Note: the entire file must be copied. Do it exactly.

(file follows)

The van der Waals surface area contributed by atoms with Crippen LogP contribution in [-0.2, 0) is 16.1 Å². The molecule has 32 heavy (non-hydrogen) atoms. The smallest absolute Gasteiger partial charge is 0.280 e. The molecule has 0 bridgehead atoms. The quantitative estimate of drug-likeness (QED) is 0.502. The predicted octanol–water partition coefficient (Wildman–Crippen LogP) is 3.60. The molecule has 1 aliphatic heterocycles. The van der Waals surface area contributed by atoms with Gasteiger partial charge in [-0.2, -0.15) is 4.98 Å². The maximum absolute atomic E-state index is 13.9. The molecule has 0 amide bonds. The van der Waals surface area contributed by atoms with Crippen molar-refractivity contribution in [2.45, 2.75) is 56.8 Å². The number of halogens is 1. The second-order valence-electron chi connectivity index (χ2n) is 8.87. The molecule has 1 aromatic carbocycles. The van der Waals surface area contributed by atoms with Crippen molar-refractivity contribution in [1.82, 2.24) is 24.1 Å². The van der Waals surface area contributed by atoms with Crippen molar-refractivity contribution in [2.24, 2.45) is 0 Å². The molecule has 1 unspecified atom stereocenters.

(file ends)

The van der Waals surface area contributed by atoms with Crippen LogP contribution in [-0.2, 0) is 16.1 Å². The molecule has 32 heavy (non-hydrogen) atoms. The smallest absolute Gasteiger partial charge is 0.280 e. The molecule has 0 bridgehead atoms. The quantitative estimate of drug-likeness (QED) is 0.502. The predicted octanol–water partition coefficient (Wildman–Crippen LogP) is 3.60. The molecule has 1 aliphatic heterocycles. The van der Waals surface area contributed by atoms with Gasteiger partial charge in [-0.2, -0.15) is 4.98 Å². The maximum absolute atomic E-state index is 13.9. The molecule has 0 amide bonds. The van der Waals surface area contributed by atoms with Crippen molar-refractivity contribution in [2.45, 2.75) is 56.8 Å². The number of halogens is 1. The second-order valence-electron chi connectivity index (χ2n) is 8.87. The molecule has 1 aromatic carbocycles. The van der Waals surface area contributed by atoms with Crippen molar-refractivity contribution in [1.82, 2.24) is 24.1 Å². The van der Waals surface area contributed by atoms with Crippen molar-refractivity contribution in [2.24, 2.45) is 0 Å². The molecule has 1 unspecified atom stereocenters.